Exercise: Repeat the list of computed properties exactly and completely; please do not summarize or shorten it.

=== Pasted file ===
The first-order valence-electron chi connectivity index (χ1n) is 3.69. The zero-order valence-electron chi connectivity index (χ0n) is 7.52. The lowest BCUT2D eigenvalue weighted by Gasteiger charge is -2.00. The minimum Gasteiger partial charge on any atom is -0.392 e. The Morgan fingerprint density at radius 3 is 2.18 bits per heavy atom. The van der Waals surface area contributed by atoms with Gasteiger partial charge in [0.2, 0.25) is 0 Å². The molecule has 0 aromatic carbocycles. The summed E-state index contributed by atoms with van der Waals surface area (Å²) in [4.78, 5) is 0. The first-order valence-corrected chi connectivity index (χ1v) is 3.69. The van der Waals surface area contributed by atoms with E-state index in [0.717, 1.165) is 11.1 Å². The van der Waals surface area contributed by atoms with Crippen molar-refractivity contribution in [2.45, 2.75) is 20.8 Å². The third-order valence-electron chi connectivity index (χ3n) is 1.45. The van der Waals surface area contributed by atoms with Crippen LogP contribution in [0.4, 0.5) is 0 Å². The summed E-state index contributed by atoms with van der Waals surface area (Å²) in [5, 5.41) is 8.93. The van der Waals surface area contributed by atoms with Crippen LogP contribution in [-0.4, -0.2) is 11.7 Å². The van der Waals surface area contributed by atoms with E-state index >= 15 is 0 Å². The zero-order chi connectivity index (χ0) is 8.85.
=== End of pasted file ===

The first-order valence-electron chi connectivity index (χ1n) is 3.69. The zero-order valence-electron chi connectivity index (χ0n) is 7.52. The lowest BCUT2D eigenvalue weighted by Gasteiger charge is -2.00. The minimum Gasteiger partial charge on any atom is -0.392 e. The Morgan fingerprint density at radius 3 is 2.18 bits per heavy atom. The van der Waals surface area contributed by atoms with Gasteiger partial charge in [0.2, 0.25) is 0 Å². The molecule has 0 aromatic carbocycles. The summed E-state index contributed by atoms with van der Waals surface area (Å²) in [4.78, 5) is 0. The first-order valence-corrected chi connectivity index (χ1v) is 3.69. The van der Waals surface area contributed by atoms with E-state index in [0.717, 1.165) is 11.1 Å². The van der Waals surface area contributed by atoms with Crippen molar-refractivity contribution in [2.45, 2.75) is 20.8 Å². The third-order valence-electron chi connectivity index (χ3n) is 1.45. The van der Waals surface area contributed by atoms with Crippen LogP contribution in [0.4, 0.5) is 0 Å². The summed E-state index contributed by atoms with van der Waals surface area (Å²) in [5, 5.41) is 8.93. The van der Waals surface area contributed by atoms with Crippen LogP contribution in [-0.4, -0.2) is 11.7 Å². The van der Waals surface area contributed by atoms with E-state index >= 15 is 0 Å². The zero-order chi connectivity index (χ0) is 8.85.